Now, with the first of them turning 60, the baby boomers are about to do something utterly conventional and predictable. They're going to start getting old and begin developing health problems. They're also going to retire from the workforce.
In true baby boomer style, however, they will probably do these things in a new way.
Boomers are expected to live longer than any previous generation of Americans. Of the 3.4 million born in 1946 -- including Bill Clinton, George and Laura Bush, Donald Trump, Susan Sarandon, Steven Spielberg, and Sylvester Stallone -- 2.8 million are still alive. The men can expect to live another 22 years, the women another 25.
By 2030, when the first baby boomers reach 84, the number of Americans over 65 will have grown by 75% to 69 million. That means more than 20% of the population will be over 65, compared with only 13% today. More than 35% will be over 50.
One big question looms over these developments: Will those years be vigorous and healthy, or will baby boomers sink into the pain and disability of chronic disease? A lot hangs on the answer.
Will Boomers Stay Healthy?
Baby boomers now make up 26% of the U.S. population. A fragile, dependent population of aging boomers would place tremendous demands on Medicare, and require lots of support from professional caregivers and the boomers' own children.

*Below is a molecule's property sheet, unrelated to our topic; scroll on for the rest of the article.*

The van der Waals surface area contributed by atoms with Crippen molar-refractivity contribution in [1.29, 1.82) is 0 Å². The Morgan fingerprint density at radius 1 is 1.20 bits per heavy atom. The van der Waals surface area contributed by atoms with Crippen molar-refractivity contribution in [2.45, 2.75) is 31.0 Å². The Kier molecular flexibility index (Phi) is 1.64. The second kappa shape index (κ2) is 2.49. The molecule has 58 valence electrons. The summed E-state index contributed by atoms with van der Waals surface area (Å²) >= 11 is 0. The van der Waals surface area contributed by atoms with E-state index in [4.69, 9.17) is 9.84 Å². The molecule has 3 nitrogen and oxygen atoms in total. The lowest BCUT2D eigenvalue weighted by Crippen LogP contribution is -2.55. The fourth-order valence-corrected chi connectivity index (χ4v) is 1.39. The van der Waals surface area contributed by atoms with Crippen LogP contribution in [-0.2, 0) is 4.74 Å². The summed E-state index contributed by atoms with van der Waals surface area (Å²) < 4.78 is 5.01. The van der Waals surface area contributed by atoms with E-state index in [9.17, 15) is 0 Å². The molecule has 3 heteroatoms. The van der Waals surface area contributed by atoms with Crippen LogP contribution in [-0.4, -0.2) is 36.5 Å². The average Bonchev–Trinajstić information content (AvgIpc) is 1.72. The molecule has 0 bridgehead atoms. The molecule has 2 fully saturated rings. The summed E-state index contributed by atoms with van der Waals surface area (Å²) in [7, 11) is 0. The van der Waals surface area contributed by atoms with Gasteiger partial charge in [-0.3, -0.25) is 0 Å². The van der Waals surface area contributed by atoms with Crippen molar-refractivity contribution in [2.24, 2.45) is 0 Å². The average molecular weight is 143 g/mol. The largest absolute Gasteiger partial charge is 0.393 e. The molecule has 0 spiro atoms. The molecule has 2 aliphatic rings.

Widespread obesity among boomers, combined with lack of exercise, could lead to an epidemic of diabetes, which dramatically accelerates aging and leads to a host of chronic diseases. The number of obese Americans 55-64 has jumped from 31% (1988-1994) to 39% (1999-2002), according to Health, United States, 2005, issued by the Department of Health and Human Services.
Other signs suggest, however, that boomers will enjoy not just increased longevity but better health as well. Since 1950, the death rate for heart disease has dropped by 60% and for stroke by 70%, according to Health, United States. Since 1990 the death rate for cancer has dropped by 10%.
That suggests that many boomers may be aging more slowly than previous generations because of healthy habits, such as less smoking and more exercise. Maybe 60 really is the new 50.
"The influence of aging on society depends on which view you accept," Gary Burtless, a senior fellow at the Brookings Institution, tells WebMD. "Longer life spans would be a burden if additional years were spent in a frail, dependent condition, but I don't hold that pessimistic view. I think there's a lot of evidence that people are healthier mentally and physically than they used to be."